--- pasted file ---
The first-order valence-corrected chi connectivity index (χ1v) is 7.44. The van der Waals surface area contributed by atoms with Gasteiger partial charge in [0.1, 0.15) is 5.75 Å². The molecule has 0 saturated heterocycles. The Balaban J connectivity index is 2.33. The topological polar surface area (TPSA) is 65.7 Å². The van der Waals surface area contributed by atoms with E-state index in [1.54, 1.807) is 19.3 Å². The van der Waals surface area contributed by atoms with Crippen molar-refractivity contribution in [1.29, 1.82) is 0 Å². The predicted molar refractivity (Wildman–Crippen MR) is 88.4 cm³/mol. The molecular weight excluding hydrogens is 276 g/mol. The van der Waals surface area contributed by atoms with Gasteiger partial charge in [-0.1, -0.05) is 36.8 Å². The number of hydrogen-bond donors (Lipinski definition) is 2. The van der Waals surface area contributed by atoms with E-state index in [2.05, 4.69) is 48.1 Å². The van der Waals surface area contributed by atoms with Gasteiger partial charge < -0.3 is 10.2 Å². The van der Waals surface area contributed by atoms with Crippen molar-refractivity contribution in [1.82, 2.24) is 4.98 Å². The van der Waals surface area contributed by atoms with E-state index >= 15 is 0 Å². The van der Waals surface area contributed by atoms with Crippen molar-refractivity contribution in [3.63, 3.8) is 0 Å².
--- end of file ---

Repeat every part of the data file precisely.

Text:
The first-order valence-corrected chi connectivity index (χ1v) is 7.44. The van der Waals surface area contributed by atoms with Gasteiger partial charge in [0.1, 0.15) is 5.75 Å². The molecule has 0 saturated heterocycles. The Balaban J connectivity index is 2.33. The topological polar surface area (TPSA) is 65.7 Å². The van der Waals surface area contributed by atoms with E-state index in [1.54, 1.807) is 19.3 Å². The van der Waals surface area contributed by atoms with Crippen molar-refractivity contribution in [1.29, 1.82) is 0 Å². The predicted molar refractivity (Wildman–Crippen MR) is 88.4 cm³/mol. The molecular weight excluding hydrogens is 276 g/mol. The van der Waals surface area contributed by atoms with Gasteiger partial charge in [-0.1, -0.05) is 36.8 Å². The number of hydrogen-bond donors (Lipinski definition) is 2. The van der Waals surface area contributed by atoms with E-state index in [2.05, 4.69) is 48.1 Å². The van der Waals surface area contributed by atoms with Gasteiger partial charge < -0.3 is 10.2 Å². The van der Waals surface area contributed by atoms with Crippen molar-refractivity contribution in [1.82, 2.24) is 4.98 Å². The van der Waals surface area contributed by atoms with E-state index >= 15 is 0 Å². The van der Waals surface area contributed by atoms with Crippen molar-refractivity contribution in [3.63, 3.8) is 0 Å².